Top 10 Human Sideshow Freaks
These are people who made a living as side-show freaks. Most had physical disorders and had no alternative way of making a living. A list of this type would not be complete without the most famous attraction of all: The Elephant Man. NOTE: Click the images for a larger view.
1. Joseph Merrick – The Elephant Man [Wikipedia]
Born in 1862, Joseph Merrick developed a physical disorder that caused his limbs to grow extremely large when he was five years old. He joined a side-show attraction in 1884 where he was treated well and earnt a large sum of money. A visiting doctor saw him there and made arrangements for him to live a better life. It now believed that Joseph Merrick actually suffered from Proteus Syndrome and not elephantiasis as is commonly thought. Merrick died at the age of 27 from suffocation while he slept.
Lift the curtain on America’s history of carnivals with Circus and Carnival Ballyhoo: Sideshow Freaks, Jabbers and Blade Box Queens at Amazon.com!
2. Juan Baptista dos Santos – The Man With Two Penises
Jean (or Juan) Baptista dos Santos is said to have been a “Gipsey”, born in Faro, Portugal around 1843, to normal parents with two other normal children. His career as an exhibitionist seems to have been confined strictly to medical circles; in 1865 turned down a sum of 200,000 francs to appear for two years with a French circus. He possessed two functioning penes and three scrota, the outer two of which each contained a single testis. Dos Santos claimed that the central scrotum had also contained a pair of fully-formed testes, but that these had retreated into his abdomen when he was ten years old.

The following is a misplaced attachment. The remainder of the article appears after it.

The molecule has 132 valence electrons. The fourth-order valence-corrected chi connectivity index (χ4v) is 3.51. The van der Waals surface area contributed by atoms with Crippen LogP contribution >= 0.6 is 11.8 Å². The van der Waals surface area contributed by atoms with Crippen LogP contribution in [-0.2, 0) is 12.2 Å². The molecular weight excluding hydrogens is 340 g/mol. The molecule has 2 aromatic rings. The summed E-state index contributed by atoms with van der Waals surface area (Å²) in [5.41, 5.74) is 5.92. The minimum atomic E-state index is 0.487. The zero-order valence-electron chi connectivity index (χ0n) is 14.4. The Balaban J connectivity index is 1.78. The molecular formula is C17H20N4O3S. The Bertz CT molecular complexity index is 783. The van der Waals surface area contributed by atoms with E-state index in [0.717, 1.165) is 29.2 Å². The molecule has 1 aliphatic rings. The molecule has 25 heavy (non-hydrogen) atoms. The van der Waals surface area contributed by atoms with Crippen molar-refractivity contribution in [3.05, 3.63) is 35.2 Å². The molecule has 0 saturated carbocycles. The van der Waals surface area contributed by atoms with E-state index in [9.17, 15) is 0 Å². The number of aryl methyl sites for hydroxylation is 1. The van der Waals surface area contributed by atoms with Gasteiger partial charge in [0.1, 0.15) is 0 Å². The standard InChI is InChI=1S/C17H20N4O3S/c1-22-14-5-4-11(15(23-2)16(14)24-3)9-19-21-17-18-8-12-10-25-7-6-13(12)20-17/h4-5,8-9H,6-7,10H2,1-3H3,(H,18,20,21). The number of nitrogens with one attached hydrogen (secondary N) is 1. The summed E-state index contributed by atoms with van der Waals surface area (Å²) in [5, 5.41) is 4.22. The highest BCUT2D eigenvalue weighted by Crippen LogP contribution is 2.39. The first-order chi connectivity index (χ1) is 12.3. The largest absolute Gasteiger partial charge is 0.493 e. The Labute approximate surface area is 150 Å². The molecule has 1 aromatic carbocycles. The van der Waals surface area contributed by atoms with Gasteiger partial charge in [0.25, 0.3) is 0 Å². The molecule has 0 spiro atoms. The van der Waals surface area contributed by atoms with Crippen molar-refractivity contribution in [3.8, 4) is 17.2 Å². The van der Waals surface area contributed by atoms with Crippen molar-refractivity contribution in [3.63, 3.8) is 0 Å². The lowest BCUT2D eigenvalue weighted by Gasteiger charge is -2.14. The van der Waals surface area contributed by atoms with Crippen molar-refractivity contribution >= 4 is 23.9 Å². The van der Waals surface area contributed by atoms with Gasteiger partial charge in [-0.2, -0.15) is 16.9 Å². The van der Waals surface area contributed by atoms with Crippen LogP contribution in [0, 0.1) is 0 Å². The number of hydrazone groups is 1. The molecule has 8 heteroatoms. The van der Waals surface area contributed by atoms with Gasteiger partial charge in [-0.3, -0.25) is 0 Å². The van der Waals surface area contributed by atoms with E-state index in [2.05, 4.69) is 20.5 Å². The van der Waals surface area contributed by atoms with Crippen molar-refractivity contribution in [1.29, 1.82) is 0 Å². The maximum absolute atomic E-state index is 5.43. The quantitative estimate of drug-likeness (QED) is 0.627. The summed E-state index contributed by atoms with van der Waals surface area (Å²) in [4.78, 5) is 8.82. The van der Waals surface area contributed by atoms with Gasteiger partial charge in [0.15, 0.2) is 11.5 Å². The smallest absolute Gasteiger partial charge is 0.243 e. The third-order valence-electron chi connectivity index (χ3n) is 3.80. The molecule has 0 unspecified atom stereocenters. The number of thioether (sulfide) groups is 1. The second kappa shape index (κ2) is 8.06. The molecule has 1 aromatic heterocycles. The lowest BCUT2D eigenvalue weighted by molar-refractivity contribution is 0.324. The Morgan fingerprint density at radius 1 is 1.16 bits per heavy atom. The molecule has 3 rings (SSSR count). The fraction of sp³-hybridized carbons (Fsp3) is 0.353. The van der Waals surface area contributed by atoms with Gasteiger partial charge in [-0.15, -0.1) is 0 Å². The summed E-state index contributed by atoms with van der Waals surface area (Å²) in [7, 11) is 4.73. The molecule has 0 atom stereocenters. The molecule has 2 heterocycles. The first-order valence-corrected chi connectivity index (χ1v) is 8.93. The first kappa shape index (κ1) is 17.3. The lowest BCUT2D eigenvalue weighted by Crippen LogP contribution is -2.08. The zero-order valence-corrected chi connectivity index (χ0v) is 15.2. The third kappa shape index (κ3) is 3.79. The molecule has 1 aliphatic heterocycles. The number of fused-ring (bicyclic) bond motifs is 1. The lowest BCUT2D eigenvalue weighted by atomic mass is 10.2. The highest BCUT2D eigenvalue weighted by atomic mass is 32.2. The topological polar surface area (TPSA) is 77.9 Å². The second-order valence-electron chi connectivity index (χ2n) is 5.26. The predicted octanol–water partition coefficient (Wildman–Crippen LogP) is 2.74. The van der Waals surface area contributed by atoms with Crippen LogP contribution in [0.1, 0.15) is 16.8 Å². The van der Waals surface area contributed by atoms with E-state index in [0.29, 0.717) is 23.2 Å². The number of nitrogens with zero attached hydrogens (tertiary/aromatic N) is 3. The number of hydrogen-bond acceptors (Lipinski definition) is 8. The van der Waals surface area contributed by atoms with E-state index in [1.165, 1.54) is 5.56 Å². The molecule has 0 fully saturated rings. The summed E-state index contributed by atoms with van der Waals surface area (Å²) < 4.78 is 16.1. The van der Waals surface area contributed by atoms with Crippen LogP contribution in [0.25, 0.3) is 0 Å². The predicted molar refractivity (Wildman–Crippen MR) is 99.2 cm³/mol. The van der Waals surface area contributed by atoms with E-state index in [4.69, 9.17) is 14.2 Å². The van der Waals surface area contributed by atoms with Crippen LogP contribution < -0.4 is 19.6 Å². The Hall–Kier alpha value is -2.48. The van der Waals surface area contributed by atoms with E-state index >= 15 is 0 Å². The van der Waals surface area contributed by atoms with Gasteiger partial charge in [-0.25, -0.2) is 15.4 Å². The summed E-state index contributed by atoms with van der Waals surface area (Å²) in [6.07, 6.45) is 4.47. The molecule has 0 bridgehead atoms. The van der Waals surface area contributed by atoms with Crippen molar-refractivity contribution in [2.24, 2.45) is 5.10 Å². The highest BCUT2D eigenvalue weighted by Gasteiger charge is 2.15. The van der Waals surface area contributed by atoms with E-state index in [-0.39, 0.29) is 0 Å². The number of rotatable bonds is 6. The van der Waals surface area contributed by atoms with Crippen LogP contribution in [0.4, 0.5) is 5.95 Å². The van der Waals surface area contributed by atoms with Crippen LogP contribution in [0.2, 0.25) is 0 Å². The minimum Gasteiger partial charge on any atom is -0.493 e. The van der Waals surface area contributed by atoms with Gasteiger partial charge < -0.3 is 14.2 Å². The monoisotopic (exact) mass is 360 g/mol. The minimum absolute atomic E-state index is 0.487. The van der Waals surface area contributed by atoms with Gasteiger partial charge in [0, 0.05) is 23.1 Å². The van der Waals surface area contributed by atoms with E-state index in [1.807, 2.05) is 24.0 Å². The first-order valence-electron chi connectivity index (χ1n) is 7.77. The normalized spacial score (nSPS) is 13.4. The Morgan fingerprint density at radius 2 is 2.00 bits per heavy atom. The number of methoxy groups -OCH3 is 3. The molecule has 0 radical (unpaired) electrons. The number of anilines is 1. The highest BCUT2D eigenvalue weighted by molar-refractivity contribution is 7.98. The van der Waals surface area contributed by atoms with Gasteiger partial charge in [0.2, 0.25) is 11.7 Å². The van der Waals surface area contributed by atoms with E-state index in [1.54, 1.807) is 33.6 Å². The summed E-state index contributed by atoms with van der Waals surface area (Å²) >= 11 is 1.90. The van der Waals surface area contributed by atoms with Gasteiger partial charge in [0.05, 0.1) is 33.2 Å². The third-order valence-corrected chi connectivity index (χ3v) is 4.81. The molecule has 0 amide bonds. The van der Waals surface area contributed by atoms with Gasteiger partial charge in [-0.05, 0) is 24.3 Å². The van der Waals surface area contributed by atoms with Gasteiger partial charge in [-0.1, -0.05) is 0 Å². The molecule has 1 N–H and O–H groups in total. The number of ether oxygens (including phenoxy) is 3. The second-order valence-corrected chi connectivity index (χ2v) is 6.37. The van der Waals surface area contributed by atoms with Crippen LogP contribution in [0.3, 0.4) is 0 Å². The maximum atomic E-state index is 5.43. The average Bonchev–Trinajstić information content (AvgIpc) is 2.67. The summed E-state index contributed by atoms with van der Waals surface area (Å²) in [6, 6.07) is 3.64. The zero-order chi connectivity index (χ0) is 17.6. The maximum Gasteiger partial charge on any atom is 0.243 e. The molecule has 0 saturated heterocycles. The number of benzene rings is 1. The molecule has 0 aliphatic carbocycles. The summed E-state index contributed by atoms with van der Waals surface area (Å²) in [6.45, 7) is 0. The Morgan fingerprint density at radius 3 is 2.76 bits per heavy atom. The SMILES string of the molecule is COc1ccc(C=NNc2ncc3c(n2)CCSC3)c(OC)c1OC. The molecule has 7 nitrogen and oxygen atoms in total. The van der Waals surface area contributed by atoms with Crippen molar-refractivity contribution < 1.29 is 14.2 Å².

3. Myrtle Corbin – The Four Legged Lady [Wikipedia]
Josephine Myrtle Corbin was born in Lincoln County, Tennessee in 1868. She was born a dipygus, meaning that she had two separate pelvises side by side from the waist down. The extra legs were part of a twin that did not split correctly, like Frank Lentini with his third leg. Each of her smaller inner legs was paired with one of her outer legs. She was said to be able to move her inner legs, but they were too weak for walking. She had four daughters and a son.
4. Mademoiselle Gabrielle – The Half Lady
Born in Basle, Switzerland, in 1884, Gabrielle Fuller first joined the circus at the Paris Exposition in 1900. She travelled with the Ringling Brothers Circus and appeared at Coney Island’s Dreamland sideshow. She was married at least twice, once to a man named John de Fuller. She had a perfectly formed upper body which ended smoothly just below the waist.
5. Mary Ann Bevan – The Ugliest Woman
Mary Ann Webster was born in London, England in 1874, one of eight children. As a young woman she worked as a nurse and in 1903 married a greengrocer named Thomas Bevan. Shortly after getting married, Mary Ann began exhibiting symptoms of acromegaly, a form progressive giantism that causes abnormal growth and distortion of the facial features, as well as headaches, failing eyesight and joint and muscle pain. The Bevans had four children before Thomas’ death in 1914.